Time to set my phasers on “kill” (PHP and Enterprise Scalability Part 4/5)

Why Enterprise Web Scalability is Science Fiction:

  1. You Use PHP to Troll WHOM?!. The wherefore of this article and an introduction.
  2. Even the Pros are Cons. Why PHP’s advantages in enterprise are a form of backhanded compliment.
  3. Sinking a fleet of FAIL. Reasons for why PHP should not be used in enterprise fail you.
  4. Time to set my phasers on “kill” <——THIS POST. Deconstructing the use of the word of “enterprise” as an adjective modifying “web development.”
  5. Defensing the indefensible. Don’t bother defending your B.S. it only makes you look more stupid.

I received this e-mail from someone at Zend:

After the latest tempest in a teacup with CIO Magazine, I am left with the question I always have and I want to ask it of each of you.

We see PHP being used in everything from inTicketing to FaceBook to Wikipedia. These are all “large scale” application but obviously the business community at large defines “enterprise” different from “large scale.” So I’m writing a bunch of you asking the same question. Every person receiving this email is in some way connected to PHP but many of you are not developers. I really want a broad spectrum of answers.

“What exactly is ‘enterprise’ and what does PHP need to be ‘enterprise-ready?’”

Oh yeah, bitches, The kid gloves are off and it’s time for that can o tychay! (Don’t worry, Cal, I already picked on you.) Time to pick on the my favorite punching back of all time!

Enterprise Web Application Development

[Why Enterprise Scalability is Science Fiction after the jump.] Continue reading

Sinking a Fleet of Fail (PHP and Enterprise Scalability Part 3/5)

Why Enterprise Web Scalability is Science Fiction:

  1. You Use PHP to Troll WHOM?!. The wherefore of this article and an introduction.
  2. Even the Pros are Cons. Why PHP’s advantages in enterprise are a form of backhanded compliment.
  3. Sinking a fleet of FAIL. <——THIS POST Reasons for why PHP should not be used in enterprise fail you.
  4. Time to set my phasers on “kill”. Deconstructing the use of the word of “enterprise” as an adjective modifying “web development.”
  5. Defensing the indefensible. Don’t bother defending your B.S. it only makes you look more stupid.

Onto the second part of the article, where the author shows why PHP, the language used for the busiest sites on the internet, apparently can’t scale it’s way out of a paper bag:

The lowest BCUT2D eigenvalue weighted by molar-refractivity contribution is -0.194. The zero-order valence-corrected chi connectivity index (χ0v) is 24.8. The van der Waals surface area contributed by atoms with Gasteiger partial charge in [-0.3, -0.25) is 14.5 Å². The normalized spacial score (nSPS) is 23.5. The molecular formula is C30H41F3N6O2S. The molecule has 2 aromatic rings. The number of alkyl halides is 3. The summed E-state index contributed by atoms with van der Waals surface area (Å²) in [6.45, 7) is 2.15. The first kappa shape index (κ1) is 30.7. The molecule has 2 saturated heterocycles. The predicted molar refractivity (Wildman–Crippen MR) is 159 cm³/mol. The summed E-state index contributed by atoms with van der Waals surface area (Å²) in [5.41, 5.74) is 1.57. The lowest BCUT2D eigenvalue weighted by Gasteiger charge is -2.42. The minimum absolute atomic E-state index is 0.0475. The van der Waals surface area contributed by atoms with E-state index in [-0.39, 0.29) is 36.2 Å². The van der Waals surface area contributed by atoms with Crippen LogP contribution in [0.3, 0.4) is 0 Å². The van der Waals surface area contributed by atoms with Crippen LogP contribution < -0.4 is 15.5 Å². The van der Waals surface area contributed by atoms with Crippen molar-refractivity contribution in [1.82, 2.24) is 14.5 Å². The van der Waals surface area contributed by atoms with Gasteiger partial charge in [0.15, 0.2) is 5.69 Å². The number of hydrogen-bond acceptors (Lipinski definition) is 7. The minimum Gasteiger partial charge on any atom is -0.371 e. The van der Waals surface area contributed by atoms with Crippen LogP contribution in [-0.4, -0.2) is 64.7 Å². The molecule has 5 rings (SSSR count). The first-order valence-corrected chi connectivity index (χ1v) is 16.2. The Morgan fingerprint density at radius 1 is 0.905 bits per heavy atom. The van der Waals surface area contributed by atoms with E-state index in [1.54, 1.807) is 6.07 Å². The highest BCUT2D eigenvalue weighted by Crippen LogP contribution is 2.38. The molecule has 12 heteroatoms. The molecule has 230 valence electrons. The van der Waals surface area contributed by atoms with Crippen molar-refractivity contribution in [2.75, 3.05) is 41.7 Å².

Oh c’mon and get serious. At least read up on a subject before posting an article about so full of holes it could sink the Titanic three times over and have enough left to take out the Japanese whaling fleet.
—Pádraic Brady commenting on the article

Failboat
All aboard the Failboat

[Destroying the myths of thread safety, performance, security, and scalability after the jump.] Continue reading

Even the Pros are Cons (PHP and Enterprise Scalability Part 2/5)

Why Enterprise Web Scalability is Science Fiction:

  1. You Use PHP to Troll WHOM?!. The wherefore of this article and an introduction.
  2. Even the Pros are Cons. <——THIS POST Why PHP’s advantages in enterprise are a form of backhanded compliment.
  3. Sinking a fleet of FAIL. Reasons for why PHP should not be used in enterprise fail you.
  4. Time to set my phasers on “kill”. Deconstructing the use of the word of “enterprise” as an adjective modifying “web development.”
  5. Defensing the indefensible. Don’t bother defending your B.S. it only makes you look more stupid.

Looking at the “compliments” served to PHP by the article as “advantages”…

[Takedown Part 1 after the jump] Continue reading

You Used PHP to Troll WHOM?! (PHP and Enterprise Scalability Part 1/5)

Why Enterprise Web Scalability is Science Fiction. Its five part mission: to explore myths of PHP, to seek out this “Enterprise Scalability”, to boldy go where no web developer would bother going before… *queue music*

  1. You Use PHP to Troll WHOM?! <——THIS POST. The wherefore of this article and an introduction.
  2. Even the Pros are Cons. Why PHP’s advantages in enterprise are a form of backhanded compliment.
  3. Sinking a fleet of FAIL. Reasons for why PHP should not be used in enterprise fail you.
  4. Time to set my phasers on “kill”. Deconstructing the use of the word of “enterprise” as an adjective modifying “web development.”
  5. Defensing the indefensible. Don’t bother defending your B.S. it only makes you look more stupid.

(I apologize for the book-like length of this article, Paramount wouldn’t buy the movie rights.)

Some people have asked me to respond to this article.

Time to whip out the tychay
“Rip this guy a new one, please :-)”—Ben Ramsey

“Yeah, yeah, what Ben Ramsey said! (Make sure you beat him for using a f—ed up title like that too.)”—Elizabeth Naramore

“+1. That dude needs a taste of Terry Chay in the worst, most serious kind of way.”—Robert Gonzalez

This is what I get for being a self-styled PHP Terrorist. *sigh*

Honestly, I don’t know if I have anything to add beyond the total and complete humiliation the author and his editor received in the 50 replies it received.

I suppose this is what it feels like to put down a lame horse.

[Why me? after the jump] Continue reading

Geek. Set. Match…

Just now, Mager messaged me: